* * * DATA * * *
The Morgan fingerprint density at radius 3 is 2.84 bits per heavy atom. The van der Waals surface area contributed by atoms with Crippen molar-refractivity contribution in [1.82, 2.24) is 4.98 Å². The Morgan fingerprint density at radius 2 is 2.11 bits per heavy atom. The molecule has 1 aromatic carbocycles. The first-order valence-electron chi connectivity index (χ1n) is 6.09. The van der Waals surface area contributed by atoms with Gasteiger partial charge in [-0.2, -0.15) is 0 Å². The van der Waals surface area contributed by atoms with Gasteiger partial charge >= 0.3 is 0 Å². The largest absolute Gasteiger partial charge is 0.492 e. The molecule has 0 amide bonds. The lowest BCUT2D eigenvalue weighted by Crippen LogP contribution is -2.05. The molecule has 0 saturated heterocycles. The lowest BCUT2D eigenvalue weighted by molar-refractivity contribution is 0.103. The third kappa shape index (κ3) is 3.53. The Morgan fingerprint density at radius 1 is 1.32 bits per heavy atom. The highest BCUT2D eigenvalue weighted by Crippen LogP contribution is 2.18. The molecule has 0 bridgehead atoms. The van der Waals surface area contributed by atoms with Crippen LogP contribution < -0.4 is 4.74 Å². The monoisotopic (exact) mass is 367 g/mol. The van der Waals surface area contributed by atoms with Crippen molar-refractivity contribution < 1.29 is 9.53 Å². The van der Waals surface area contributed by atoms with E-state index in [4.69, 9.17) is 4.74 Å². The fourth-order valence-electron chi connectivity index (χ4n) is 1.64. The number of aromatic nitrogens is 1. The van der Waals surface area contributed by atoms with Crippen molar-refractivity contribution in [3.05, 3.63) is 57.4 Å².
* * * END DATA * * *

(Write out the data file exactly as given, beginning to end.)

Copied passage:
The Morgan fingerprint density at radius 3 is 2.84 bits per heavy atom. The van der Waals surface area contributed by atoms with Crippen molar-refractivity contribution in [1.82, 2.24) is 4.98 Å². The Morgan fingerprint density at radius 2 is 2.11 bits per heavy atom. The molecule has 1 aromatic carbocycles. The first-order valence-electron chi connectivity index (χ1n) is 6.09. The van der Waals surface area contributed by atoms with Gasteiger partial charge in [-0.2, -0.15) is 0 Å². The van der Waals surface area contributed by atoms with Gasteiger partial charge >= 0.3 is 0 Å². The largest absolute Gasteiger partial charge is 0.492 e. The molecule has 0 amide bonds. The lowest BCUT2D eigenvalue weighted by Crippen LogP contribution is -2.05. The molecule has 0 saturated heterocycles. The lowest BCUT2D eigenvalue weighted by molar-refractivity contribution is 0.103. The third kappa shape index (κ3) is 3.53. The Morgan fingerprint density at radius 1 is 1.32 bits per heavy atom. The highest BCUT2D eigenvalue weighted by Crippen LogP contribution is 2.18. The molecule has 0 bridgehead atoms. The van der Waals surface area contributed by atoms with Crippen LogP contribution < -0.4 is 4.74 Å². The monoisotopic (exact) mass is 367 g/mol. The van der Waals surface area contributed by atoms with Crippen molar-refractivity contribution < 1.29 is 9.53 Å². The van der Waals surface area contributed by atoms with E-state index in [4.69, 9.17) is 4.74 Å². The fourth-order valence-electron chi connectivity index (χ4n) is 1.64. The number of aromatic nitrogens is 1. The van der Waals surface area contributed by atoms with Crippen molar-refractivity contribution in [3.05, 3.63) is 57.4 Å².